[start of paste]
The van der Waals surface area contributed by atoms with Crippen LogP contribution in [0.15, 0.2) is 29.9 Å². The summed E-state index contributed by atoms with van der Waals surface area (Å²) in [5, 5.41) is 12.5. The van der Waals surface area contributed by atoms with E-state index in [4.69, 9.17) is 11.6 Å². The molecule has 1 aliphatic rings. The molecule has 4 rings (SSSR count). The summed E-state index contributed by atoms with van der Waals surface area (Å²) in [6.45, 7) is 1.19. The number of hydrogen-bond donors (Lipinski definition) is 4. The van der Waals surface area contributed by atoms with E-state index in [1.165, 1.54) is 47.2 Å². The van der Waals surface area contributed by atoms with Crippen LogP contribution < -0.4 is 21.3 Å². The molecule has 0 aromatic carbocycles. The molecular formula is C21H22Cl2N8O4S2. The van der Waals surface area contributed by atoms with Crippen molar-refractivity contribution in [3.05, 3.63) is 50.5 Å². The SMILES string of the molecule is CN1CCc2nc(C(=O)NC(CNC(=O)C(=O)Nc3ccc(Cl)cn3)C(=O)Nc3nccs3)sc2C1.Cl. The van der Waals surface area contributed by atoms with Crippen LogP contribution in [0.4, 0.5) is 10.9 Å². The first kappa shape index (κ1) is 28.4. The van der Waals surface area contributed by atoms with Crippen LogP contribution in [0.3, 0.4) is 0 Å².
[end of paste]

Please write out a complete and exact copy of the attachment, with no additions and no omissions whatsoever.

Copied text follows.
The van der Waals surface area contributed by atoms with Crippen LogP contribution in [0.15, 0.2) is 29.9 Å². The summed E-state index contributed by atoms with van der Waals surface area (Å²) in [5, 5.41) is 12.5. The van der Waals surface area contributed by atoms with E-state index in [4.69, 9.17) is 11.6 Å². The molecule has 1 aliphatic rings. The molecule has 4 rings (SSSR count). The summed E-state index contributed by atoms with van der Waals surface area (Å²) in [6.45, 7) is 1.19. The number of hydrogen-bond donors (Lipinski definition) is 4. The van der Waals surface area contributed by atoms with E-state index in [1.165, 1.54) is 47.2 Å². The van der Waals surface area contributed by atoms with Crippen LogP contribution < -0.4 is 21.3 Å². The molecule has 0 aromatic carbocycles. The molecular formula is C21H22Cl2N8O4S2. The van der Waals surface area contributed by atoms with Crippen molar-refractivity contribution in [3.05, 3.63) is 50.5 Å². The SMILES string of the molecule is CN1CCc2nc(C(=O)NC(CNC(=O)C(=O)Nc3ccc(Cl)cn3)C(=O)Nc3nccs3)sc2C1.Cl. The van der Waals surface area contributed by atoms with Crippen LogP contribution in [0.4, 0.5) is 10.9 Å². The first kappa shape index (κ1) is 28.4. The van der Waals surface area contributed by atoms with Crippen LogP contribution in [0.3, 0.4) is 0 Å².